What’s the etiquette on regifting? What else can you do with a gift you’ve received that you don’t want, but regift it? I’m allergic to scented candles; I only read cookbooks and listen to classical music; I’m gluten-free and don’t eat sugar; and I don’t drink Three-Buck Chuck wine. Personally, I take great care in my gift giving and am a bit miffed when I’m stuck with a present I don’t want.
Regifting or regiving is social recycling.
Nothing wrong with that as long as the gift hasn’t been used and is still in pristine condition with the original cellophane or other packaging intact.
- If the seal on that CD, Whitman chocolate sampler box, or jar of Roasted Garlic Onion Jam has been broken, the receiver will know it; and that you were not tempted to keep it for yourself. He may think, “If it wasn’t good enough for the giver, maybe I don’t want it either.”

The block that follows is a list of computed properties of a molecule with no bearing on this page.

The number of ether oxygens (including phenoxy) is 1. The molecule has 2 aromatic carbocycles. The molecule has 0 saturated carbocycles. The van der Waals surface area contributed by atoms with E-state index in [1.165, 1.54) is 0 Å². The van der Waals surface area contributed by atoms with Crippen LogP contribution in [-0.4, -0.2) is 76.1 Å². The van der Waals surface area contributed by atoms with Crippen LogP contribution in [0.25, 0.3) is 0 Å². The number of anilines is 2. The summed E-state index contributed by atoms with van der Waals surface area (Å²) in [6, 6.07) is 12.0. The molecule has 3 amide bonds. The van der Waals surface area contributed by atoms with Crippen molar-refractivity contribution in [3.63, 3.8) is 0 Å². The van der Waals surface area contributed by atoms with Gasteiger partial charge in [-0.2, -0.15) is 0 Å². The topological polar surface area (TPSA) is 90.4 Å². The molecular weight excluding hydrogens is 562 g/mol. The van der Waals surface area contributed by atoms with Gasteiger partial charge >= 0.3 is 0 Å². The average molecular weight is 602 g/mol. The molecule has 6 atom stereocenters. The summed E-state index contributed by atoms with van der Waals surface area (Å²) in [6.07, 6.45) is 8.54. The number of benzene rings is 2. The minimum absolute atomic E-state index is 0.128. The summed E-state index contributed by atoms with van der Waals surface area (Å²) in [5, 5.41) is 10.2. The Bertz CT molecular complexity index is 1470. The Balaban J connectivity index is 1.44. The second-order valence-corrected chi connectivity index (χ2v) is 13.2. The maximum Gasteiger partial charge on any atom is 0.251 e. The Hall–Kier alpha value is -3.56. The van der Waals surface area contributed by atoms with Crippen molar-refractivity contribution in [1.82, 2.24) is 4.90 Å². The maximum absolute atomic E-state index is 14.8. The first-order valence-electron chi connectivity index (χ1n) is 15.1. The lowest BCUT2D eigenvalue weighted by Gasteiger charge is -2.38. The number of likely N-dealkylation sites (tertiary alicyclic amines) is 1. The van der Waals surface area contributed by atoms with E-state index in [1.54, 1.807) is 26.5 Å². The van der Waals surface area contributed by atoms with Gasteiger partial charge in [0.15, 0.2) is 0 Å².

- Let’s include not regifting to relatives who live nearby with whom you socialize with year round.
- It is best not to regift to anyone within your circle of close friends and frequent acquaintances.
- In my opinion, food gifts are not the best gifts to recycle. The exception would be a sealed box of chocolates; now that’s an excellent gift to recycle.
- Don’t regift a fruit cake if candied fruits are listed in the ingredients.
Think lightly of the Christmas gift exchanged by friends; it’s a token of your affection or appreciation. Don’t take the gift personally by being emotionally invested in whether or not it was the right or wrong perfect present for you.
When possible, include a gift receipt as a sign that you’re not going to be offended if she exchanges your present, because here is the receipt.
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Accepting A Compliment